Sassafras: Sweet, spicy, slimy medicine


Not only does it have magically varied leaves which look like mittens, bark which tastes like a sweet and spicy heaven and leaves which can thicken up spicy stews like nothing else, it’s also a wonderful medicinal tonic.


Native to the eastern United States, Sassafras (Sassafras albidum) is a deciduous tree that ranges from southern Ontario to central Florida and as far west as eastern portions of Oklahoma and Texas.  A distinctive feature is that it has three different leaf shapes on the same tree, including the unique mitten-shaped leaf. 


Sassafras has a long history of both culinary and medicinal use.  All parts have been used.  The young leaves are dried and powdered to make filé, a thickening agent for soups and stews that is best known for its use in gumbo.  The flowers may be used in salads or dried and used for tea.  The root was used to make root beer.  The essential oil of the root had at one point been used as a flavoring agent in commercial products.


The bark, especially the root bark, is the primary part of the plant that is used medicinally.  Native American peoples have used it for many different conditions including as a de-worming agent, an anti-diarrheal agent, for colds and rheumatic conditions, and as a wash and poultice for skin eruptions and rashes.[1]  It was listed in the first published herbal of the Colonial period and was exported to Europe.[2]  The early Eclectic Wooster Beach listed it in his mid 19th century materia medica as an alternative and stimulant for rheumatic conditions and eruptive diseases, and he used the pith infused in rose water as a wash for inflammatory eye conditions.[3]  The Shakers sold sassafras as a medicinal herb from 1937-1885.[4]


Sassafras has had continued and successful use in the history of eastern North America, but was briefly challenged in the late 20th century.  The chemical constituent safrole is found in high concentrations in the essential oil of sassafras.   In animal studies high doses of safrole were found to be hepatocarcinogenic, though weakly.  In addition, safrole is a precursor used in the manufacture of MDMA, the drug commonly known as ecstasy, which by the 1970s had become a popular street drug.  The FDA banned commercial use of the essential oil and, for a time, banned commercial sale of the roots as well.  However, human studies of the root bark of sassafras in normal therapeutic doses as is taken in sassafras tea have failed to show toxicity, and safrole is contained in other common herbs and spices with no known side effects in normal doses, so the root bark is available commercially.  Excessively high doses should be avoided.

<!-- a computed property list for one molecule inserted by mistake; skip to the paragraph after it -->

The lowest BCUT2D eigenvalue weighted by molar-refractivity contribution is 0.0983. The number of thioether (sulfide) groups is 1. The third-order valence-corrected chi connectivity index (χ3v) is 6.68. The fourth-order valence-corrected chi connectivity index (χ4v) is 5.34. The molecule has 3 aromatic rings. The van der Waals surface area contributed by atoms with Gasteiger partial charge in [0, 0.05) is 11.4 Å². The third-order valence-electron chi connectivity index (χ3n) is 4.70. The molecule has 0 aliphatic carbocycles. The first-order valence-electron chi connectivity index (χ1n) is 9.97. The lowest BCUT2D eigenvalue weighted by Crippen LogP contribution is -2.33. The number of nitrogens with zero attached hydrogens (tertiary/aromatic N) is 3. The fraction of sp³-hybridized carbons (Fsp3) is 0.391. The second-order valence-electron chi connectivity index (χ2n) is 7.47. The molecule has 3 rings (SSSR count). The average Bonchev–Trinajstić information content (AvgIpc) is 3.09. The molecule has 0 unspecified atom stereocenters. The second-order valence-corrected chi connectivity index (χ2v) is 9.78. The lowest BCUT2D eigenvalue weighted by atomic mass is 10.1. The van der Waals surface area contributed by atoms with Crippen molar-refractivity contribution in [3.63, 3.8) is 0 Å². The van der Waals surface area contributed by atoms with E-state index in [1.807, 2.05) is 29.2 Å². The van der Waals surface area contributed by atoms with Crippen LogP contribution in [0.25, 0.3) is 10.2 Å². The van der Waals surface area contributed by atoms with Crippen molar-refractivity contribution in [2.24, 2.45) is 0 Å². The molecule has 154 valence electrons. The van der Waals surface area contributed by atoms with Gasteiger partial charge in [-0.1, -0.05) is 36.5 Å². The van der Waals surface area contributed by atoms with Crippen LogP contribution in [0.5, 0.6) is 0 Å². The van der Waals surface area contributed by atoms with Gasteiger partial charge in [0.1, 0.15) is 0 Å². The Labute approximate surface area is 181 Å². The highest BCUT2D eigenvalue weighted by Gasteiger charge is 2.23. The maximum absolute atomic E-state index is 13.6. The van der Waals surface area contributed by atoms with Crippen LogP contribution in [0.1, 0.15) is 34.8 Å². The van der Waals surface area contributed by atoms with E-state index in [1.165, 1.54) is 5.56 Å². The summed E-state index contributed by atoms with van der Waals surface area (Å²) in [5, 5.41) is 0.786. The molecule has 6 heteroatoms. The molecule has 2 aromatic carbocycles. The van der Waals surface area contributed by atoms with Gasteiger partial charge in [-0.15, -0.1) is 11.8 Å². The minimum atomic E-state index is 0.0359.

Sassafras has historically been used as a spring tonic tea, “purifying the blood” after the stagnation of winter.  It is primarily an alternative, assisting the body’s elimination processes whether through stimulating the the digestive system, the renal system, or the sweat glands.  It is a diaphoretic, helping the body to produce a fever to fight infection, then producing perspiration to rid the body of wastes, and as such is used for colds, influenza, and rheumatic conditions.  The pith is also a demulcent and still used as an eye wash for inflammatory eye conditions such as conjunctivitis.  The tea can also be used externally as a wash for skin eruptions and rashes.


[1] Moerman, D.E. (2009).  Native american medicinal plants: an ethnobotanical dictionary.  Portland, OR: Timber Press.

[2] Weaver, W.W., trans. and ed. (2001).  Saucer’ s herbal cures: America’s first book of botanic healing, 1762-1778. NY: Routledge. 

[3] Beach, W. (1851). The American practice condensed, or, the family physician.  NY: James M’Allister.  Reprinted.

[4] Miller, A.B. (1976).  Shaker’s herbs: a history and compendium.  NY: Clarkson N. Potter, Inc.

Bevin Clare